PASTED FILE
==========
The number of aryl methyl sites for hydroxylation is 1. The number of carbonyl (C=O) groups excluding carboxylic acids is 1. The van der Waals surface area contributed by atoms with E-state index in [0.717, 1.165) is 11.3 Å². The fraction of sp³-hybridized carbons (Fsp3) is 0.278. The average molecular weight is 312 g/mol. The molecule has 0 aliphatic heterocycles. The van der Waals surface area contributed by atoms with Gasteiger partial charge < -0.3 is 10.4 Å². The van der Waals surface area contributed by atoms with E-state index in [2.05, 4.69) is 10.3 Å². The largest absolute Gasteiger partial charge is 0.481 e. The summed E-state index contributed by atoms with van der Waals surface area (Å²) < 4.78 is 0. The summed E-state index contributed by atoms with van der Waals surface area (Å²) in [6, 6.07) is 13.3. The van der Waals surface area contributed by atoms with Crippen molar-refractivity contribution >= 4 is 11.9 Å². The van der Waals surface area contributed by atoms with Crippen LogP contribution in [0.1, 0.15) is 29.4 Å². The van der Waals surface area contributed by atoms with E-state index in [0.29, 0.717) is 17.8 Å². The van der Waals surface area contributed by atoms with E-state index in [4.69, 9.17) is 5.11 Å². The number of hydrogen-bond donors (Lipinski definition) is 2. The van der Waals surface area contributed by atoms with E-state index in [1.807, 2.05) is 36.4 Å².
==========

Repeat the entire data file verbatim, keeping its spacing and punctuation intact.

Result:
The number of aryl methyl sites for hydroxylation is 1. The number of carbonyl (C=O) groups excluding carboxylic acids is 1. The van der Waals surface area contributed by atoms with E-state index in [0.717, 1.165) is 11.3 Å². The fraction of sp³-hybridized carbons (Fsp3) is 0.278. The average molecular weight is 312 g/mol. The molecule has 0 aliphatic heterocycles. The van der Waals surface area contributed by atoms with Gasteiger partial charge < -0.3 is 10.4 Å². The van der Waals surface area contributed by atoms with E-state index in [2.05, 4.69) is 10.3 Å². The largest absolute Gasteiger partial charge is 0.481 e. The summed E-state index contributed by atoms with van der Waals surface area (Å²) < 4.78 is 0. The summed E-state index contributed by atoms with van der Waals surface area (Å²) in [6, 6.07) is 13.3. The van der Waals surface area contributed by atoms with Crippen molar-refractivity contribution >= 4 is 11.9 Å². The van der Waals surface area contributed by atoms with Crippen LogP contribution in [0.1, 0.15) is 29.4 Å². The van der Waals surface area contributed by atoms with E-state index in [0.29, 0.717) is 17.8 Å². The van der Waals surface area contributed by atoms with E-state index in [4.69, 9.17) is 5.11 Å². The number of hydrogen-bond donors (Lipinski definition) is 2. The van der Waals surface area contributed by atoms with E-state index in [1.807, 2.05) is 36.4 Å².